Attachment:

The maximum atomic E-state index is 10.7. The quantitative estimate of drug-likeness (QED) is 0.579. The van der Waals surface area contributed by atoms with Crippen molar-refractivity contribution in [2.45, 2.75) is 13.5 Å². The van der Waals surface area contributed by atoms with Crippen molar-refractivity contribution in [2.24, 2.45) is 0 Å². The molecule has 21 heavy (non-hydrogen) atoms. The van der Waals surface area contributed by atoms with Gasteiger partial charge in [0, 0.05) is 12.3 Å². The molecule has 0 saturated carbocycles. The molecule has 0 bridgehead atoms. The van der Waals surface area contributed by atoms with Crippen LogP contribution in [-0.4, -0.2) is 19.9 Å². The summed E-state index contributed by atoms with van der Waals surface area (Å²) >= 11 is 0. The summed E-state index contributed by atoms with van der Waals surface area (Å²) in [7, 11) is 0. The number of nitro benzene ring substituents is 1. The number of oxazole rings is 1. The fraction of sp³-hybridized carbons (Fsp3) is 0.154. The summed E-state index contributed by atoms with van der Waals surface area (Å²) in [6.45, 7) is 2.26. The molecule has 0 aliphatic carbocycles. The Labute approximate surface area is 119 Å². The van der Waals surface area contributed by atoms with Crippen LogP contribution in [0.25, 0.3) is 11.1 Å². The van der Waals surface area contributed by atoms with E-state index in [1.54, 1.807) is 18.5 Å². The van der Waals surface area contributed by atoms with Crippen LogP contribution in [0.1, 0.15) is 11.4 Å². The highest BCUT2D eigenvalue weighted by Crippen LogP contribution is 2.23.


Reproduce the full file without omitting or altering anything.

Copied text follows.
The maximum atomic E-state index is 10.7. The quantitative estimate of drug-likeness (QED) is 0.579. The van der Waals surface area contributed by atoms with Crippen molar-refractivity contribution in [2.45, 2.75) is 13.5 Å². The van der Waals surface area contributed by atoms with Crippen molar-refractivity contribution in [2.24, 2.45) is 0 Å². The molecule has 21 heavy (non-hydrogen) atoms. The van der Waals surface area contributed by atoms with Gasteiger partial charge in [0, 0.05) is 12.3 Å². The molecule has 0 saturated carbocycles. The molecule has 0 bridgehead atoms. The van der Waals surface area contributed by atoms with Crippen LogP contribution in [-0.4, -0.2) is 19.9 Å². The summed E-state index contributed by atoms with van der Waals surface area (Å²) >= 11 is 0. The summed E-state index contributed by atoms with van der Waals surface area (Å²) in [7, 11) is 0. The number of nitro benzene ring substituents is 1. The number of oxazole rings is 1. The fraction of sp³-hybridized carbons (Fsp3) is 0.154. The summed E-state index contributed by atoms with van der Waals surface area (Å²) in [6.45, 7) is 2.26. The molecule has 0 aliphatic carbocycles. The Labute approximate surface area is 119 Å². The van der Waals surface area contributed by atoms with Crippen LogP contribution in [0.25, 0.3) is 11.1 Å². The van der Waals surface area contributed by atoms with E-state index in [1.54, 1.807) is 18.5 Å². The van der Waals surface area contributed by atoms with Crippen LogP contribution in [0.1, 0.15) is 11.4 Å². The highest BCUT2D eigenvalue weighted by Crippen LogP contribution is 2.23.